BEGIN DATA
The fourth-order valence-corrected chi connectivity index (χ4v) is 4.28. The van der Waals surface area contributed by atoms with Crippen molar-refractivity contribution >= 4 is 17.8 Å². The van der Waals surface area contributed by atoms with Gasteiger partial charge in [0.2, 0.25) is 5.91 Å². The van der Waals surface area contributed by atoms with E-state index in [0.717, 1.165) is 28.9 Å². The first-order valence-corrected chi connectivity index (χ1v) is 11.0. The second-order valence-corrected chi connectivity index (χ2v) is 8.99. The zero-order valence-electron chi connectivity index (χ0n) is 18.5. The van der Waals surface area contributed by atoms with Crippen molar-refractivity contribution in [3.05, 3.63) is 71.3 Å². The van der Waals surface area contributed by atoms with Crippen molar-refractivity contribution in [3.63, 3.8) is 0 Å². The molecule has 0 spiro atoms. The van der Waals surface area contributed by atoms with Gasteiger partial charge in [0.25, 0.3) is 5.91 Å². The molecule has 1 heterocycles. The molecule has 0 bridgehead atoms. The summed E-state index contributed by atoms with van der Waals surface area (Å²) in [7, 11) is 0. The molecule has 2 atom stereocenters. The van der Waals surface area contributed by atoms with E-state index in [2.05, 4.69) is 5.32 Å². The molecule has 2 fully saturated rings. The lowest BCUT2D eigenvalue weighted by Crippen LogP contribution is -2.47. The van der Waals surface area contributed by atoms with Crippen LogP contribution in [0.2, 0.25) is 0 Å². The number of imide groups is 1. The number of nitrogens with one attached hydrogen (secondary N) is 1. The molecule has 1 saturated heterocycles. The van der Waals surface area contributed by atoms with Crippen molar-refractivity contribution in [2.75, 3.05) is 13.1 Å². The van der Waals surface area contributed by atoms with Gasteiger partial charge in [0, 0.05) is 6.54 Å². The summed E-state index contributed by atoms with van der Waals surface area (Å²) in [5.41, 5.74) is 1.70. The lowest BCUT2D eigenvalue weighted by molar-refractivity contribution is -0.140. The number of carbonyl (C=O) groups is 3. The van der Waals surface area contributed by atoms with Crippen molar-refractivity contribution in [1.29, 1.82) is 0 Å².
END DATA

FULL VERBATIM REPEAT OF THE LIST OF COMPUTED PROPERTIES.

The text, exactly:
The fourth-order valence-corrected chi connectivity index (χ4v) is 4.28. The van der Waals surface area contributed by atoms with Crippen molar-refractivity contribution >= 4 is 17.8 Å². The van der Waals surface area contributed by atoms with Gasteiger partial charge in [0.2, 0.25) is 5.91 Å². The van der Waals surface area contributed by atoms with E-state index in [0.717, 1.165) is 28.9 Å². The first-order valence-corrected chi connectivity index (χ1v) is 11.0. The second-order valence-corrected chi connectivity index (χ2v) is 8.99. The zero-order valence-electron chi connectivity index (χ0n) is 18.5. The van der Waals surface area contributed by atoms with Crippen molar-refractivity contribution in [3.05, 3.63) is 71.3 Å². The van der Waals surface area contributed by atoms with Crippen molar-refractivity contribution in [3.63, 3.8) is 0 Å². The molecule has 0 spiro atoms. The van der Waals surface area contributed by atoms with Gasteiger partial charge in [0.25, 0.3) is 5.91 Å². The molecule has 1 heterocycles. The molecule has 0 bridgehead atoms. The summed E-state index contributed by atoms with van der Waals surface area (Å²) in [7, 11) is 0. The molecule has 2 atom stereocenters. The van der Waals surface area contributed by atoms with E-state index in [2.05, 4.69) is 5.32 Å². The molecule has 2 fully saturated rings. The lowest BCUT2D eigenvalue weighted by Crippen LogP contribution is -2.47. The van der Waals surface area contributed by atoms with Crippen LogP contribution in [0.2, 0.25) is 0 Å². The number of imide groups is 1. The number of nitrogens with one attached hydrogen (secondary N) is 1. The molecule has 1 saturated heterocycles. The van der Waals surface area contributed by atoms with Crippen molar-refractivity contribution in [2.75, 3.05) is 13.1 Å². The van der Waals surface area contributed by atoms with Gasteiger partial charge in [0, 0.05) is 6.54 Å². The summed E-state index contributed by atoms with van der Waals surface area (Å²) in [5.41, 5.74) is 1.70. The lowest BCUT2D eigenvalue weighted by molar-refractivity contribution is -0.140. The number of carbonyl (C=O) groups is 3. The van der Waals surface area contributed by atoms with Crippen molar-refractivity contribution in [1.29, 1.82) is 0 Å².